Is a DUI a Felony in Texas?

Is a DUI a Felony in Texas?

Driving under the influence (DUI) is a serious offense in Texas, with significant legal consequences. But is a DUI a felony in Texas? The answer depends on several factors, including prior offenses, the presence of aggravating circumstances, and the specific details of the case. This article will provide an in-depth look at when a DUI becomes a felony in Texas, the legal process involved, and the penalties one might face. You can also read this Is Dumpster Diving in Texas Illegal?

Understanding DUI Laws in Texas

What Constitutes a DUI?

In Texas, a DUI (Driving Under the Influence) is typically referred to as DWI (Driving While Intoxicated). The terms are often used interchangeably, but legally, DWI is the correct term in Texas. A person is considered legally intoxicated if they have a blood alcohol concentration (BAC) of 0.08% or higher, or if they are impaired by drugs or alcohol to a degree that makes them incapable of operating a vehicle safely.

First Offense DWI: Misdemeanor

For most individuals, a first-time DWI offense is classified as a Class B misdemeanor. If the offender’s BAC is 0.15% or higher, the charge may be elevated to a Class A misdemeanor. Penalties for a first offense typically include fines, community service, mandatory alcohol education classes, and a possible jail sentence of up to 180 days.

When Does a DUI Become a Felony in Texas?

Second and Third Offenses

A second DWI offense is usually classified as a Class A misdemeanor, but a third DWI offense becomes a felony. Specifically, a third DWI is considered a third-degree felony, which carries more severe penalties.

Aggravating Circumstances

Certain aggravating circumstances can elevate a DWI to a felony, even for first or second-time offenders. These circumstances include:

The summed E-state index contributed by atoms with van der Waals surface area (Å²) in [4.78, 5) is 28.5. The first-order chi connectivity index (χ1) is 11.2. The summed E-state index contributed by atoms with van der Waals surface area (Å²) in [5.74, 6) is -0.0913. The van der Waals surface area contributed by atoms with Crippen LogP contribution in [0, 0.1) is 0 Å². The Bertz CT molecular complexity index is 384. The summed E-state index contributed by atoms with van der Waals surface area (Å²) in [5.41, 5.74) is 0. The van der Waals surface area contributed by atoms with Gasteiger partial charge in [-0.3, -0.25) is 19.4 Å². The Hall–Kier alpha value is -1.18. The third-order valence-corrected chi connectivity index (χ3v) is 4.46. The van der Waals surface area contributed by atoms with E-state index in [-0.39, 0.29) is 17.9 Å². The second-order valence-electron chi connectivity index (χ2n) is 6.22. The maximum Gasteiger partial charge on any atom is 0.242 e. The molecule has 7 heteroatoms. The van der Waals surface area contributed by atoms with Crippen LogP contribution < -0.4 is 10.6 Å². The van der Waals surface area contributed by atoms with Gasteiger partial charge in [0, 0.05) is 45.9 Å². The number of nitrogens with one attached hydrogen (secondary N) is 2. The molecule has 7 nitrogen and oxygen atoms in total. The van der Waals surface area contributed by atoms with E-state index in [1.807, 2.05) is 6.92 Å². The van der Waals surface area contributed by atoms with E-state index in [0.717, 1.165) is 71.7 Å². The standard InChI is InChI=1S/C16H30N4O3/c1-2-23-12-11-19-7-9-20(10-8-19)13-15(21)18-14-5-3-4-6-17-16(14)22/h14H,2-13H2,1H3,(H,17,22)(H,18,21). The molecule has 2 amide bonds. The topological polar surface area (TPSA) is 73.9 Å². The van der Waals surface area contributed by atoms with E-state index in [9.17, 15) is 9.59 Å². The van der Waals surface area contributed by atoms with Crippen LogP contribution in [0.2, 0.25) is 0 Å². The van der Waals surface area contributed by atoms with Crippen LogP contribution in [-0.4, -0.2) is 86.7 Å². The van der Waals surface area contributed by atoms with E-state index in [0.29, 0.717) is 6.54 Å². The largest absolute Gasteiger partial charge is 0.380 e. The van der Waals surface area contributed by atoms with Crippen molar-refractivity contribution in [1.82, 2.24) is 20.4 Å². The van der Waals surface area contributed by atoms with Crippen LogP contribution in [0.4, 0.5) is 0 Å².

1. DWI with a Child Passenger: Driving while intoxicated with a passenger under the age of 15 is considered a state jail felony, regardless of whether it is the driver’s first offense.
  2. Intoxication Assault: If a person causes serious bodily injury to another while driving under the influence, the offense is classified as a third-degree felony.
  3. Intoxication Manslaughter: If a person causes the death of another while driving under the influence, the offense is classified as a second-degree felony.

Legal Process for Felony DWI

When charged with a felony DWI, the legal process becomes more complex. It typically involves an arrest, arraignment, and multiple court appearances. Defendants have the right to a jury trial, and the prosecution must prove the charges beyond a reasonable doubt. Due to the severity of the charges, it is crucial to have experienced legal representation.

Penalties for Felony DWI in Texas

Third-Degree Felony

A third-degree felony DWI can result in:

  • Prison Time: Between 2 to 10 years in state prison.
  • Fines: Up to $10,000.
  • License Suspension: License suspension for up to 2 years.
  • Community Service: Mandatory community service hours.
  • Probation: Court-ordered probation with strict conditions.

State Jail Felony

A state jail felony, such as DWI with a child passenger, can result in:

  • State Jail Time: Between 180 days to 2 years in a state jail facility.
  • Fines: Up to $10,000.